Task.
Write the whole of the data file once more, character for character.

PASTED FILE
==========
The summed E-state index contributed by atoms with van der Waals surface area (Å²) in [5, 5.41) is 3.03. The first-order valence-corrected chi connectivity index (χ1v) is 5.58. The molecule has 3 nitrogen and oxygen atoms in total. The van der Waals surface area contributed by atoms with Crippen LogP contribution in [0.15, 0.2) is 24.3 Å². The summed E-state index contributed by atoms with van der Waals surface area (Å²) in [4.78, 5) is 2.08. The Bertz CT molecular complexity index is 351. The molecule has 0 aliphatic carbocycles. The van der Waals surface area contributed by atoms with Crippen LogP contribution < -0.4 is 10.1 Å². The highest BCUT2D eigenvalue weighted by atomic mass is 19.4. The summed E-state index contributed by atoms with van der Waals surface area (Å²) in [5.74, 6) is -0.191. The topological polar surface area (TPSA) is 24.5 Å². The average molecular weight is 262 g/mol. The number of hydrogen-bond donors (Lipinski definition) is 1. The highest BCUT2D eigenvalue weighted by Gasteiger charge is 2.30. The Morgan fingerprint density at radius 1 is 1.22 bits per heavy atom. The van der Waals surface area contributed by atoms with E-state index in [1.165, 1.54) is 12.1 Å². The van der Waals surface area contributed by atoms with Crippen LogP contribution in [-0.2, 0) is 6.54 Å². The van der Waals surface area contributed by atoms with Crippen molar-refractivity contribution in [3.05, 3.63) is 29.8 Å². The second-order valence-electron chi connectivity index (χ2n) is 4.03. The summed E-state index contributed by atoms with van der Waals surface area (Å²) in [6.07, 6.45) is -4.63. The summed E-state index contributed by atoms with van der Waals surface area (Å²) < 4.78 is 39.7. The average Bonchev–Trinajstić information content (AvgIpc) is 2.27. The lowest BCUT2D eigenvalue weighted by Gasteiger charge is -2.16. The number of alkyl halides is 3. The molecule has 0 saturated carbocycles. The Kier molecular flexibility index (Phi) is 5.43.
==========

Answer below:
The summed E-state index contributed by atoms with van der Waals surface area (Å²) in [5, 5.41) is 3.03. The first-order valence-corrected chi connectivity index (χ1v) is 5.58. The molecule has 3 nitrogen and oxygen atoms in total. The van der Waals surface area contributed by atoms with Crippen LogP contribution in [0.15, 0.2) is 24.3 Å². The summed E-state index contributed by atoms with van der Waals surface area (Å²) in [4.78, 5) is 2.08. The Bertz CT molecular complexity index is 351. The molecule has 0 aliphatic carbocycles. The van der Waals surface area contributed by atoms with Crippen LogP contribution < -0.4 is 10.1 Å². The highest BCUT2D eigenvalue weighted by atomic mass is 19.4. The summed E-state index contributed by atoms with van der Waals surface area (Å²) in [5.74, 6) is -0.191. The topological polar surface area (TPSA) is 24.5 Å². The average molecular weight is 262 g/mol. The number of hydrogen-bond donors (Lipinski definition) is 1. The highest BCUT2D eigenvalue weighted by Gasteiger charge is 2.30. The Morgan fingerprint density at radius 1 is 1.22 bits per heavy atom. The van der Waals surface area contributed by atoms with E-state index in [1.165, 1.54) is 12.1 Å². The van der Waals surface area contributed by atoms with Crippen LogP contribution in [-0.2, 0) is 6.54 Å². The van der Waals surface area contributed by atoms with Crippen molar-refractivity contribution in [3.05, 3.63) is 29.8 Å². The second-order valence-electron chi connectivity index (χ2n) is 4.03. The summed E-state index contributed by atoms with van der Waals surface area (Å²) in [6.07, 6.45) is -4.63. The summed E-state index contributed by atoms with van der Waals surface area (Å²) < 4.78 is 39.7. The average Bonchev–Trinajstić information content (AvgIpc) is 2.27. The lowest BCUT2D eigenvalue weighted by Gasteiger charge is -2.16. The number of alkyl halides is 3. The molecule has 0 saturated carbocycles. The Kier molecular flexibility index (Phi) is 5.43.